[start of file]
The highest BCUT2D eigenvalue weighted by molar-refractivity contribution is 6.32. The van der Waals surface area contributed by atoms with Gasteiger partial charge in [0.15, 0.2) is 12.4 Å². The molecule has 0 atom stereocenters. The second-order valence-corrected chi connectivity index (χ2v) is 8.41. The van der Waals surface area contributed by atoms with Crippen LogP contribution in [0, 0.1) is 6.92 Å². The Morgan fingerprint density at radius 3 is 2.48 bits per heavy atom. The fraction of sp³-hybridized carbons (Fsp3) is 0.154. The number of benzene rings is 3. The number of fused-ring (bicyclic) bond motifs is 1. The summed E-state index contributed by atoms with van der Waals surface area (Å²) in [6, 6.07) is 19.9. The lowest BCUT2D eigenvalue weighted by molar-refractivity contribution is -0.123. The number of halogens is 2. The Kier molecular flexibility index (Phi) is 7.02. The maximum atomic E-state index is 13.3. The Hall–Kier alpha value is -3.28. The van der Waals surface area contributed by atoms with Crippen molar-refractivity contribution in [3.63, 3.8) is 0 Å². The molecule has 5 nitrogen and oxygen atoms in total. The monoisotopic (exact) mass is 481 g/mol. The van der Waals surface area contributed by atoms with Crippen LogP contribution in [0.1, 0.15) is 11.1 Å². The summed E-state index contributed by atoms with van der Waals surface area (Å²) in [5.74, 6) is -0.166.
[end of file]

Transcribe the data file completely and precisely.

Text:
The highest BCUT2D eigenvalue weighted by molar-refractivity contribution is 6.32. The van der Waals surface area contributed by atoms with Gasteiger partial charge in [0.15, 0.2) is 12.4 Å². The molecule has 0 atom stereocenters. The second-order valence-corrected chi connectivity index (χ2v) is 8.41. The van der Waals surface area contributed by atoms with Crippen LogP contribution in [0, 0.1) is 6.92 Å². The Morgan fingerprint density at radius 3 is 2.48 bits per heavy atom. The fraction of sp³-hybridized carbons (Fsp3) is 0.154. The number of benzene rings is 3. The number of fused-ring (bicyclic) bond motifs is 1. The summed E-state index contributed by atoms with van der Waals surface area (Å²) in [6, 6.07) is 19.9. The lowest BCUT2D eigenvalue weighted by molar-refractivity contribution is -0.123. The number of halogens is 2. The Kier molecular flexibility index (Phi) is 7.02. The maximum atomic E-state index is 13.3. The Hall–Kier alpha value is -3.28. The van der Waals surface area contributed by atoms with Crippen molar-refractivity contribution in [3.63, 3.8) is 0 Å². The molecule has 5 nitrogen and oxygen atoms in total. The monoisotopic (exact) mass is 481 g/mol. The van der Waals surface area contributed by atoms with Crippen LogP contribution in [0.1, 0.15) is 11.1 Å². The summed E-state index contributed by atoms with van der Waals surface area (Å²) in [5.74, 6) is -0.166.